Written by Sean McPheat |
So, you’ve done all the hard work in preparing for the visit to your prospect. You’ve got all the materials you need, the traffic’s been ok and you’ve arrived on time. You ask for the prospect at reception and you’re told that you will be collected in a few minutes.
What can you do during this phase while you’re waiting? What would be the best use of your time? Here are some suggestions:
1) Take a look around to see if there are any signs of recent successes for the company.
Are there any certificates they have picked up? Any customer testimonials in frames or on the notice board? Are there brochures for the company’s products? Anything like this can give you a big clue for something positive you can open the conversation with.
2) Check the visitors’ book.
I went to give a presentation in London to a company who said they were looking at MTD and one other company to work with. I knew my competitor was going to be presenting two hours before me. By looking in the visitors’ book for the approximate time they would have arrived, I could see who there were, even though the prospect had kept it secret from me. It enabled me to shape my presentation around the areas I knew my competitor would not be covering.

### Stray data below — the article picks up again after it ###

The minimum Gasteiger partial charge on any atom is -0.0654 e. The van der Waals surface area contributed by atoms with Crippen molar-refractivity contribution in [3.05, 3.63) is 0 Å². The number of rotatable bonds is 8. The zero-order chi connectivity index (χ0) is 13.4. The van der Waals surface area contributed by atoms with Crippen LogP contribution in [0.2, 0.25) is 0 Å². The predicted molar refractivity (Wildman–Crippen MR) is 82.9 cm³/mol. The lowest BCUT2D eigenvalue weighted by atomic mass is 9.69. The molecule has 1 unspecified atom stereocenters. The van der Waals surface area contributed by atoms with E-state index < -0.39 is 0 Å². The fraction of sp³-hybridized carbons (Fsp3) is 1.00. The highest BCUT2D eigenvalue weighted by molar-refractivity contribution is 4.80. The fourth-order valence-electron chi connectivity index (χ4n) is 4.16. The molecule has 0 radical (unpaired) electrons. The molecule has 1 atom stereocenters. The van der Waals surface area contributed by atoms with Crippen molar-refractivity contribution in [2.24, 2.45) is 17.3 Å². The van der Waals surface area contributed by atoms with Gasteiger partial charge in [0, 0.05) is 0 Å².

Take a look and see if there are any signs of your competitor being there before. Are there any merchandise like pens, mouse mats or paper pads with their names on them. Of course, you may want to leave some of them yourself!
3) Re-aquaint yourself with the benefits of your solutions.
Know that your solution is going to be the best option for the prospect. Frame your questions so you can determine how best to present them. Be aware of what the decision-makers will be looking for from you.
4) Talk to the receptionist.
Rather than just sitting there in silence, how about having a chat with the receptionist to see how business is going and finding out a bit more about the company. Using your smarts will give you a lot of valuable information.
So, use the time you have available while you are waiting for the prospect to give yourself confidence you have all your ducks in line.
Originally published: 22 October, 2013
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